A recent law school graduate is suing to get extra time to complete the essay test of the Virginia Bar Exam.
The 2016 University of Richmond law grad is asking U.S. District Judge Henry E. Hudson to order the Virginia Board of Bar Examiners to provide the accommodation for this month’s exam session in Roanoke.
The applicant said her disability – Attention Deficit Hyperactivity Disorder combined with Panic Disorder – limits her ability to produce written responses on timed tests. She contended the Americans with Disabilities Act requires the accommodation of extra time.
Denying the request from E. Nicole Manning, the VBBE reportedly cited an expert’s conclusion that Manning’s medical documentation lacked substance.
The case highlights difficulties faced by lawyer licensing agencies in determining when to allow accommodations for ADHD claims. The issue is the basis of a cover story in the most recent edition of “The Bar Examiner,” a publication of the National Conference of Bar Examiners.
The article – by a university professor and psychologist who consults with about 20 attorney licensing agencies – states that accommodations based on ADHD diagnoses have become “fairly routine and accepted” in the past 20 years.
In Virginia, the VBBE “routinely” provides extra time for the bar exam, according to Manning’s lawsuit.
Manning was not diagnosed with ADHD until the year before she entered law school, based on information in her suit. She did not receive accommodations on timed tests until the spring semester of her first year.
A UR psychologist opined that ADHD limited Manning’s ability to perform on timed written exams, Manning said. Manning said her grades improved with extra time on law school tests.
But the VBBE’s “unnamed expert” reportedly described the documentation submitted by Manning as “virtually void of objective and verifiable information.”
The VBBE rejected Manning’s request for extra time on June 9 and again on June 21, according to Manning’s pleadings.
“Ms. Manning is entitled to take the Virginia Bar Exam in a way that accurately reflects the ‘aptitude, achievement level, and the skill’ that the Virginia State Bar Exam measures. Instead, the Defendant is attempting to penalize Ms. Manning on the basis of her disability,” wrote Manning’s attorney, Steven M. Traubert of Richmond.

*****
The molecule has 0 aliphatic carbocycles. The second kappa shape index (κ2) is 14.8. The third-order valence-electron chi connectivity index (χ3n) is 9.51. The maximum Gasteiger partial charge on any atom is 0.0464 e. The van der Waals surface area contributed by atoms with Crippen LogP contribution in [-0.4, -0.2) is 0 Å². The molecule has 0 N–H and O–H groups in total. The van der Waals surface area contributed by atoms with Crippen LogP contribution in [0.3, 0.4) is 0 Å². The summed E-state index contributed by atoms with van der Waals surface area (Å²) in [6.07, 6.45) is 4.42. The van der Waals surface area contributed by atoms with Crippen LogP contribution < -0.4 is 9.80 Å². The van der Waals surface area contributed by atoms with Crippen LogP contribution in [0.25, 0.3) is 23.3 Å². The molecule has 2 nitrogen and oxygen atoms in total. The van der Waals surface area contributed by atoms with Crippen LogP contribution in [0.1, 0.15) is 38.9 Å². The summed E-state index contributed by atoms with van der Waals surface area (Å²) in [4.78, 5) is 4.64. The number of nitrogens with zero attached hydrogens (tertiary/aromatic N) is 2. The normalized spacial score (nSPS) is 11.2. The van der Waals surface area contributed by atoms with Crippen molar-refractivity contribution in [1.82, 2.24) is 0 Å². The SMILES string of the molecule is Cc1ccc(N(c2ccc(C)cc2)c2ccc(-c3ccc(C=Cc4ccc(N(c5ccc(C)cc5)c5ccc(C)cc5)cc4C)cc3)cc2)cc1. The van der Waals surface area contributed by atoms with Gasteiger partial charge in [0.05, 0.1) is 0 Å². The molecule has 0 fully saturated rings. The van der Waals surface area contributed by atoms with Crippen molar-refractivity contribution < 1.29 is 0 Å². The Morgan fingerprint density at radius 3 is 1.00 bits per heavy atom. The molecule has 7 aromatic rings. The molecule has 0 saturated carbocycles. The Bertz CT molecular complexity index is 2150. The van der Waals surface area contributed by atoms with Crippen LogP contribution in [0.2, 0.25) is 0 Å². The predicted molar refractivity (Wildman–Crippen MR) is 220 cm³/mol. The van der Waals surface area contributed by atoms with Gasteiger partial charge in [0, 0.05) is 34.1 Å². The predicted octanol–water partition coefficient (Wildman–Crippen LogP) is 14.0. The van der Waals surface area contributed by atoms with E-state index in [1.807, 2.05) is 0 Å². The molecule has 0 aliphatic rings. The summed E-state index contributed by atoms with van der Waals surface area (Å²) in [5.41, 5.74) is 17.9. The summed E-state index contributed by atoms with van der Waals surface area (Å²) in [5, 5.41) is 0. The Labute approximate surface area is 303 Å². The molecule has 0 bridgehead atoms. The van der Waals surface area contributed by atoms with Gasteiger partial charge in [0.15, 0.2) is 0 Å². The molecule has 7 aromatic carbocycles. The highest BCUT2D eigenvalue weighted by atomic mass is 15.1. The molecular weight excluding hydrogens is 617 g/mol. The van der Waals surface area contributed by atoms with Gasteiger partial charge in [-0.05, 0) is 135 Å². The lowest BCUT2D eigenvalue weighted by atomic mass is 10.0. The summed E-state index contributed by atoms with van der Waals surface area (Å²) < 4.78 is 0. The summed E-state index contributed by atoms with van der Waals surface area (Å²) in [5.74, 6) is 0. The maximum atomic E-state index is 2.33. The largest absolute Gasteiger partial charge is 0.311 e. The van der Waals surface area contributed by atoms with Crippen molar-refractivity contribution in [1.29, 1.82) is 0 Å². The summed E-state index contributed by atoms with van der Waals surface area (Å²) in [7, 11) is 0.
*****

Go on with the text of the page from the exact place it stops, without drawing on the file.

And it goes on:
Arguing for prompt injunctive relief, Manning said there is no way to put a monetary value on a seven-month delay in taking the exam with accommodations. The next bar exam will be given in February.
“A specific value cannot be placed on the postponement of a profession or the thwarting of an otherwise promising career” if Manning were to sit for the July exam and fail for lack of extra time, the lawsuit said.
Traubert – Manning’s attorney – practices at the disAbility Law Center of Virginia, a non-profit organization that represents people with disabilities.
Executive Director Colleen Miller said bar licensing agencies nationwide have recognized the obligation to provide accommodations for applicants with ADHD.
“Virginia might have been just a little bit slow to come to the table,” she said.
Miller said a settlement conference was scheduled for July 14 and a hearing on July 18. The bar exam in Roanoke begins July 26.
The VBBE had not yet filed responsive pleadings as of July 11.
VBBE secretary and treasurer Catherine Crooks Hill said the agency could not comment on pending litigation and referred inquiries to the attorney general’s office. A spokesperson for the AG’s office did not immediately respond to a request for comment.
A search of online court records disclosed no other case where the VBBE has been sued over test accommodations.
One unsuccessful 2008 examinee sued for access to his essay answers, saying he wanted to determine if his failure was due to his performance or a purported “computer glitch.”
His case moved from state to federal court, with relief denied at every level.